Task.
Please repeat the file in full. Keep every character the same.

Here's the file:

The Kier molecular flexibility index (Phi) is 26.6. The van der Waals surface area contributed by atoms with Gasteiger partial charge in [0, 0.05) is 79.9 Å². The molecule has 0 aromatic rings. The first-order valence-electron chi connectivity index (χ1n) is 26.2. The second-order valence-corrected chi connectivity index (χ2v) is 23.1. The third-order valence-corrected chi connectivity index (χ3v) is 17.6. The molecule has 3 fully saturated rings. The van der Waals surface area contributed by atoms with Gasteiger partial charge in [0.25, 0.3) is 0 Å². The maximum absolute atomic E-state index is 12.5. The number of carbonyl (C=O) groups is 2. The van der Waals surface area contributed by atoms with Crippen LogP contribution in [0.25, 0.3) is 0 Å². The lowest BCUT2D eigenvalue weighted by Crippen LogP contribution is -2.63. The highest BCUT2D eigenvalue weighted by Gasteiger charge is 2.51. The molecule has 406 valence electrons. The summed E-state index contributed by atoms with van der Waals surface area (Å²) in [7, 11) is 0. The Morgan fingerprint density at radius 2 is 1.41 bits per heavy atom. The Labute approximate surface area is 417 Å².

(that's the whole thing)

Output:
The Kier molecular flexibility index (Phi) is 26.6. The van der Waals surface area contributed by atoms with Gasteiger partial charge in [0, 0.05) is 79.9 Å². The molecule has 0 aromatic rings. The first-order valence-electron chi connectivity index (χ1n) is 26.2. The second-order valence-corrected chi connectivity index (χ2v) is 23.1. The third-order valence-corrected chi connectivity index (χ3v) is 17.6. The molecule has 3 fully saturated rings. The van der Waals surface area contributed by atoms with Gasteiger partial charge in [0.25, 0.3) is 0 Å². The maximum absolute atomic E-state index is 12.5. The number of carbonyl (C=O) groups is 2. The van der Waals surface area contributed by atoms with Crippen LogP contribution in [0.25, 0.3) is 0 Å². The lowest BCUT2D eigenvalue weighted by Crippen LogP contribution is -2.63. The highest BCUT2D eigenvalue weighted by Gasteiger charge is 2.51. The molecule has 406 valence electrons. The summed E-state index contributed by atoms with van der Waals surface area (Å²) in [7, 11) is 0. The Morgan fingerprint density at radius 2 is 1.41 bits per heavy atom. The Labute approximate surface area is 417 Å².